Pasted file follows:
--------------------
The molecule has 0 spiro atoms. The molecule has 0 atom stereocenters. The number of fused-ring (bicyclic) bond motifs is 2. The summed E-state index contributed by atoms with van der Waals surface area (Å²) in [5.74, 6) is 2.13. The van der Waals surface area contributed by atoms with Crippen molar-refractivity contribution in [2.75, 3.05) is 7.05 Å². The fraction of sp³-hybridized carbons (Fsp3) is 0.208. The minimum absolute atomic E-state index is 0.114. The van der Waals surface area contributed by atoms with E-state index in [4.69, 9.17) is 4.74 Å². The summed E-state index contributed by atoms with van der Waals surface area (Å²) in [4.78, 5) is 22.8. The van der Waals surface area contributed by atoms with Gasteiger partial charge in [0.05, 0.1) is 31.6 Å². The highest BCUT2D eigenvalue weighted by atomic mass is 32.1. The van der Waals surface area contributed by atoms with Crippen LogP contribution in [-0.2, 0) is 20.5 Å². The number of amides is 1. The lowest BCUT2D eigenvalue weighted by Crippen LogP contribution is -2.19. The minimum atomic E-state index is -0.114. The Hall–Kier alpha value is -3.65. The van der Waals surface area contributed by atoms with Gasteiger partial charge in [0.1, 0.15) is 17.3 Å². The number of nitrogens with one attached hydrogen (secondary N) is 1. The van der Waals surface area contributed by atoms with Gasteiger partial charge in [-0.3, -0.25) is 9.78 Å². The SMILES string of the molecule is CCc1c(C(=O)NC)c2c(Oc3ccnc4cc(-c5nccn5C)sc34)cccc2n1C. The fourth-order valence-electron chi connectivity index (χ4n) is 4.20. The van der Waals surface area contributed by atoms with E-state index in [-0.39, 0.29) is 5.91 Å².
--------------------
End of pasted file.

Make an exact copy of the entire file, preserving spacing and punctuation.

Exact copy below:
The molecule has 0 spiro atoms. The molecule has 0 atom stereocenters. The number of fused-ring (bicyclic) bond motifs is 2. The summed E-state index contributed by atoms with van der Waals surface area (Å²) in [5.74, 6) is 2.13. The van der Waals surface area contributed by atoms with Crippen molar-refractivity contribution in [2.75, 3.05) is 7.05 Å². The fraction of sp³-hybridized carbons (Fsp3) is 0.208. The minimum absolute atomic E-state index is 0.114. The van der Waals surface area contributed by atoms with E-state index in [4.69, 9.17) is 4.74 Å². The summed E-state index contributed by atoms with van der Waals surface area (Å²) in [4.78, 5) is 22.8. The van der Waals surface area contributed by atoms with Gasteiger partial charge in [0.05, 0.1) is 31.6 Å². The highest BCUT2D eigenvalue weighted by atomic mass is 32.1. The van der Waals surface area contributed by atoms with Crippen LogP contribution in [-0.2, 0) is 20.5 Å². The number of amides is 1. The lowest BCUT2D eigenvalue weighted by Crippen LogP contribution is -2.19. The minimum atomic E-state index is -0.114. The Hall–Kier alpha value is -3.65. The van der Waals surface area contributed by atoms with Gasteiger partial charge in [0.1, 0.15) is 17.3 Å². The number of nitrogens with one attached hydrogen (secondary N) is 1. The van der Waals surface area contributed by atoms with Gasteiger partial charge in [-0.3, -0.25) is 9.78 Å². The SMILES string of the molecule is CCc1c(C(=O)NC)c2c(Oc3ccnc4cc(-c5nccn5C)sc34)cccc2n1C. The fourth-order valence-electron chi connectivity index (χ4n) is 4.20. The van der Waals surface area contributed by atoms with E-state index in [-0.39, 0.29) is 5.91 Å².